By: Andrew Sullivan
Since we met in Berlin at IETF 96, two projects that had spread over several years and that involved the Internet Architecture Board (IAB) have come to happy conclusions. Each of them marks a new beginning for the IETF.
RFC Format Changes
As I hope everyone knows, the format for a Request for Comments (RFC) is undergoing a change. The format with which many of us are familiar was basically formatted to be output to a printer from another era of computing. And while it has a number of benefits, the limitations have been showing for several years.
The RFC Series is overseen by the RFC Series Oversight Committee, which is an IAB program. Changes to the series must be approved by the IAB. After many years of work, in August of this year the IAB approved a group of documents that make sweeping changes to the RFC series. It now will be possible to use UTF-8 characters, and not just the ASCII subset. So, authors will be able to spell their own names correctly, and internationalization examples will not need to obscure more than they reveal. The canonical format for the documents is a prepublication XML file, which can produce reflowable text that is as easy to read on a phone as it is on a laptop. PDF files appropriate for printing on modern printers will be easy to produce and will be more attractive than before. Diagrams, rather than just ASCII art, also will be possible. Expect to see more of these changes as the new tools become available.
Not all the available features will appear in every RFC stream right away. The different stream managers will no doubt move at different speeds. It seems likely that the IAB stream will embrace some of the new features early, in light of the IAB’s relationship to the RFC Editor.
Heather Flanagan, the RFC Series Editor, led this work and endured what were doubtless many frustrating periods as the IETF community came to conclusions about what it wanted from the series. I am happy she persisted and is taking the series into the future with a format that will enable its continued usefulness for everyone.
If you have spoken to me since I became IAB chair, you surely have heard my observations of the Internet Assigned Numbers Authority (IANA) stewardship transition. It might even be the case that not every one of those observations was a model of patience and equanimity.
On 1 October 2016, the contract between the United States Department of Commerce National Telecommunications and Information Administration, and the Internet Corporation for Assigned Names and Numbers, expired. When I became chair, I believed that “the IANA transition” would be done in no more than one year. I was wrong. But it is over now, and the Internet continues to function as the collaborative, distributed network of networks that it is.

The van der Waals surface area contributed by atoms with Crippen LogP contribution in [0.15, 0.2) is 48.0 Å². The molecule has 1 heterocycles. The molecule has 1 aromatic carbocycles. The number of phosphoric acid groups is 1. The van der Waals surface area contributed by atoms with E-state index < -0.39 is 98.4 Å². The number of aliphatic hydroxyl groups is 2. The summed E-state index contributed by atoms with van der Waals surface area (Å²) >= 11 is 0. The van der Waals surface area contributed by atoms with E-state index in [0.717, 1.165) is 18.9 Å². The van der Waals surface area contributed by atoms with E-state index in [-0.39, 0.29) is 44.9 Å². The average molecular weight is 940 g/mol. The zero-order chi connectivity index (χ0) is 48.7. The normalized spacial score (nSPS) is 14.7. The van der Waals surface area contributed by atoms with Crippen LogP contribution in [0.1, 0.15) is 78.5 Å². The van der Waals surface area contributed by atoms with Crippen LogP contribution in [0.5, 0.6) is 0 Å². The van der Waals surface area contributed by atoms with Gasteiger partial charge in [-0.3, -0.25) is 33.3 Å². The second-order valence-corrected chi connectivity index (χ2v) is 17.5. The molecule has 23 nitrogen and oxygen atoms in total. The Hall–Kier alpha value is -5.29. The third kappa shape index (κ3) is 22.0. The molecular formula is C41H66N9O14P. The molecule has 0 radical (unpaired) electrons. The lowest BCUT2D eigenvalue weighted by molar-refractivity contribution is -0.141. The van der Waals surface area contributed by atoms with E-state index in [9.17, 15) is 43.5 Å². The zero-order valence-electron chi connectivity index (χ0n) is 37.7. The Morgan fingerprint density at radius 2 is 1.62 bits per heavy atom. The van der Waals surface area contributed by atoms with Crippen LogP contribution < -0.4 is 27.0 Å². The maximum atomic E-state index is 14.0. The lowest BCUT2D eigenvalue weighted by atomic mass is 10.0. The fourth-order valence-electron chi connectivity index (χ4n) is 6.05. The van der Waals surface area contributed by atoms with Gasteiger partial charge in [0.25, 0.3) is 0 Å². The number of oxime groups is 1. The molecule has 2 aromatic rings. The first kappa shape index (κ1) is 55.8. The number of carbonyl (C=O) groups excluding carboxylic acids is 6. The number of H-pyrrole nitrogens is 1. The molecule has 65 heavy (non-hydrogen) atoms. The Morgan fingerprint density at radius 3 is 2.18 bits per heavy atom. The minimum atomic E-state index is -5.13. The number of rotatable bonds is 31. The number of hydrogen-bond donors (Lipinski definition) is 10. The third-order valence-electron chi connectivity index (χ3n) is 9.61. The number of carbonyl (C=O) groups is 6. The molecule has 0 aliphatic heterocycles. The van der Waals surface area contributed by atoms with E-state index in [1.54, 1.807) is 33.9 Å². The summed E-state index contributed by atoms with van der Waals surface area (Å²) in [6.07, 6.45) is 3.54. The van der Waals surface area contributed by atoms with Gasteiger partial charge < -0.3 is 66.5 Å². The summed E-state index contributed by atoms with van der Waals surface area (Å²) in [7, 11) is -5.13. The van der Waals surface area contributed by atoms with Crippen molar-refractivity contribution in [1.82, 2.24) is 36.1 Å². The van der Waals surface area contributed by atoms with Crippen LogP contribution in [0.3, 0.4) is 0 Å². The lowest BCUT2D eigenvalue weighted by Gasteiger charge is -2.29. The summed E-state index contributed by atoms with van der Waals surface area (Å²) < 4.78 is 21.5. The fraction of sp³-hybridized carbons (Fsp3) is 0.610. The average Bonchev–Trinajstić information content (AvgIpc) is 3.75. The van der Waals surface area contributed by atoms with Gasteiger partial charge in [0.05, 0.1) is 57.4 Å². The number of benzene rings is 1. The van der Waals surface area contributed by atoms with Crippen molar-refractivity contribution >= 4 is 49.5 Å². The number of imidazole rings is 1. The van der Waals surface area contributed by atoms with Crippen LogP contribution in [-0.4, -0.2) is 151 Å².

To the people in our community, who understand that IANA is a basically clerical although important job, the degree of political interest in it was somewhat surprising. But the attention we attracted because of this change brought home an important fact about our IETF and IAB activities: people rely on the Internet. They do not take our word for it that things are safe in our hands. Instead, we need to convince the wider world—regularly—that we really have the best interests of the Internet in mind. Otherwise, we will continue to find ourselves the subject of unwelcome attention from people who do not share our level of technical understanding. This outward-facing job will remain an important part of the IAB’s role in the future, even though the IANA stewardship issue itself is no longer a focus of the IAB.
At the same time, it is safe to say that for my colleagues on the IAB and me, it will be nice to return some of our attention to pressing architectural issues. They were the reason for our interest in the IAB in the first place. To my colleagues on the IAB, as well as to the many people in the IETF and Internet communities who helped complete the IANA stewardship transition, I express my deepest thanks.
Now that the IAB has completed those large tasks, we are turning our attention to other issues. Of course, this is also the moment for work on another transition: the Nominating Committee (NomCom) is selecting IAB members to be seated at the first meeting of 2017. The deadline for feedback is 24 November. For more information about the 2016 NomCom and to send feedback, visit https://datatracker.ietf.org/nomcom/2016/. The NomCom can’t do its important work without your comments.